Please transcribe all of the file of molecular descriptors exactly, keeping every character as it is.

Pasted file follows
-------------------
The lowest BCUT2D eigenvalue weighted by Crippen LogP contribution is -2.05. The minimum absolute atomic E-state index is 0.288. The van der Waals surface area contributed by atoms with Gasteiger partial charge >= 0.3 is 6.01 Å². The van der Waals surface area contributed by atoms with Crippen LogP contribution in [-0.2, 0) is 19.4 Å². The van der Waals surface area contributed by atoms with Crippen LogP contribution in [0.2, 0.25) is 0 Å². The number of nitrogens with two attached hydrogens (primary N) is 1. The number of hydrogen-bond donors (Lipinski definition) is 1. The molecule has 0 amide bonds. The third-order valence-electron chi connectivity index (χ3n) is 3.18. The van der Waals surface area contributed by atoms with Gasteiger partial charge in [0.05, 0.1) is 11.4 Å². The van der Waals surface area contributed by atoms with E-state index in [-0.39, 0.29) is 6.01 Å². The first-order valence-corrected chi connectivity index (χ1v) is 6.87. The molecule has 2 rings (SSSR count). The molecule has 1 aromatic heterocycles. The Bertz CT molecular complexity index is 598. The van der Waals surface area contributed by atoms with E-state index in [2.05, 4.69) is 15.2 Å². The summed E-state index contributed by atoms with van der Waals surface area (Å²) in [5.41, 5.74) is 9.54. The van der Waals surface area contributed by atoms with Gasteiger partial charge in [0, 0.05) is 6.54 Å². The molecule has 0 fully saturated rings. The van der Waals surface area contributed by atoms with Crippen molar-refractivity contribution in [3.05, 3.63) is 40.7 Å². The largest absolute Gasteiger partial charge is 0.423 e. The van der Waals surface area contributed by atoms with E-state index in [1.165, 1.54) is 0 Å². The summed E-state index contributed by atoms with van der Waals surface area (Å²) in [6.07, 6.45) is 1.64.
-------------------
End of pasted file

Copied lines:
The lowest BCUT2D eigenvalue weighted by Crippen LogP contribution is -2.05. The minimum absolute atomic E-state index is 0.288. The van der Waals surface area contributed by atoms with Gasteiger partial charge >= 0.3 is 6.01 Å². The van der Waals surface area contributed by atoms with Crippen LogP contribution in [-0.2, 0) is 19.4 Å². The van der Waals surface area contributed by atoms with Crippen LogP contribution in [0.2, 0.25) is 0 Å². The number of nitrogens with two attached hydrogens (primary N) is 1. The number of hydrogen-bond donors (Lipinski definition) is 1. The molecule has 0 amide bonds. The third-order valence-electron chi connectivity index (χ3n) is 3.18. The van der Waals surface area contributed by atoms with Gasteiger partial charge in [0.05, 0.1) is 11.4 Å². The van der Waals surface area contributed by atoms with E-state index in [-0.39, 0.29) is 6.01 Å². The first-order valence-corrected chi connectivity index (χ1v) is 6.87. The molecule has 2 rings (SSSR count). The molecule has 1 aromatic heterocycles. The Bertz CT molecular complexity index is 598. The van der Waals surface area contributed by atoms with E-state index in [2.05, 4.69) is 15.2 Å². The summed E-state index contributed by atoms with van der Waals surface area (Å²) in [5.41, 5.74) is 9.54. The van der Waals surface area contributed by atoms with Gasteiger partial charge in [0, 0.05) is 6.54 Å². The molecule has 0 fully saturated rings. The van der Waals surface area contributed by atoms with Crippen molar-refractivity contribution in [3.05, 3.63) is 40.7 Å². The largest absolute Gasteiger partial charge is 0.423 e. The van der Waals surface area contributed by atoms with E-state index in [1.165, 1.54) is 0 Å². The summed E-state index contributed by atoms with van der Waals surface area (Å²) in [6.07, 6.45) is 1.64.